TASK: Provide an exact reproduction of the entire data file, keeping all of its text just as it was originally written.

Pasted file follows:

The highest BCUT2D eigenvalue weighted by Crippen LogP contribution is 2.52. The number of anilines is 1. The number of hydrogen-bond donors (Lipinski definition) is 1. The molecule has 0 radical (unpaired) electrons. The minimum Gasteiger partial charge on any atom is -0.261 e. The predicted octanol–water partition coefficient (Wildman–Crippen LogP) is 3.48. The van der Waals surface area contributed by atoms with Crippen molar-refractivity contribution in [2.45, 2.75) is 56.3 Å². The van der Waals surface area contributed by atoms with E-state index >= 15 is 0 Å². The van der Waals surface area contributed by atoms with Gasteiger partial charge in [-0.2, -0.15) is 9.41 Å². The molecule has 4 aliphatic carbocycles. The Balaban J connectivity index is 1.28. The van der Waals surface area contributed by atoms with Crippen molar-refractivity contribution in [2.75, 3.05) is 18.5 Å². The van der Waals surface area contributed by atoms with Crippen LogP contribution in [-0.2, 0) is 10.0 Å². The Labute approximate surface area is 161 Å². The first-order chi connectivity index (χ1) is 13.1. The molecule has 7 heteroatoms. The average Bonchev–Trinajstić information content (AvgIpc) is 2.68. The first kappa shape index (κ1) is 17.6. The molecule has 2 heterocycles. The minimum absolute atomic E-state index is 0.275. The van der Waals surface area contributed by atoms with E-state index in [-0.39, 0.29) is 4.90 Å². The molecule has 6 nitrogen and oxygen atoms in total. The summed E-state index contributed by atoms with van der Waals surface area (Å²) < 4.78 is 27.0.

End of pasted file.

The highest BCUT2D eigenvalue weighted by Crippen LogP contribution is 2.52. The number of anilines is 1. The number of hydrogen-bond donors (Lipinski definition) is 1. The molecule has 0 radical (unpaired) electrons. The minimum Gasteiger partial charge on any atom is -0.261 e. The predicted octanol–water partition coefficient (Wildman–Crippen LogP) is 3.48. The van der Waals surface area contributed by atoms with Crippen molar-refractivity contribution in [2.45, 2.75) is 56.3 Å². The van der Waals surface area contributed by atoms with E-state index >= 15 is 0 Å². The van der Waals surface area contributed by atoms with Gasteiger partial charge in [-0.2, -0.15) is 9.41 Å². The molecule has 4 aliphatic carbocycles. The Balaban J connectivity index is 1.28. The van der Waals surface area contributed by atoms with Crippen molar-refractivity contribution in [2.75, 3.05) is 18.5 Å². The van der Waals surface area contributed by atoms with Crippen LogP contribution in [-0.2, 0) is 10.0 Å². The Labute approximate surface area is 161 Å². The first-order chi connectivity index (χ1) is 13.1. The molecule has 7 heteroatoms. The average Bonchev–Trinajstić information content (AvgIpc) is 2.68. The first kappa shape index (κ1) is 17.6. The molecule has 2 heterocycles. The minimum absolute atomic E-state index is 0.275. The van der Waals surface area contributed by atoms with E-state index in [-0.39, 0.29) is 4.90 Å². The molecule has 6 nitrogen and oxygen atoms in total. The summed E-state index contributed by atoms with van der Waals surface area (Å²) < 4.78 is 27.0.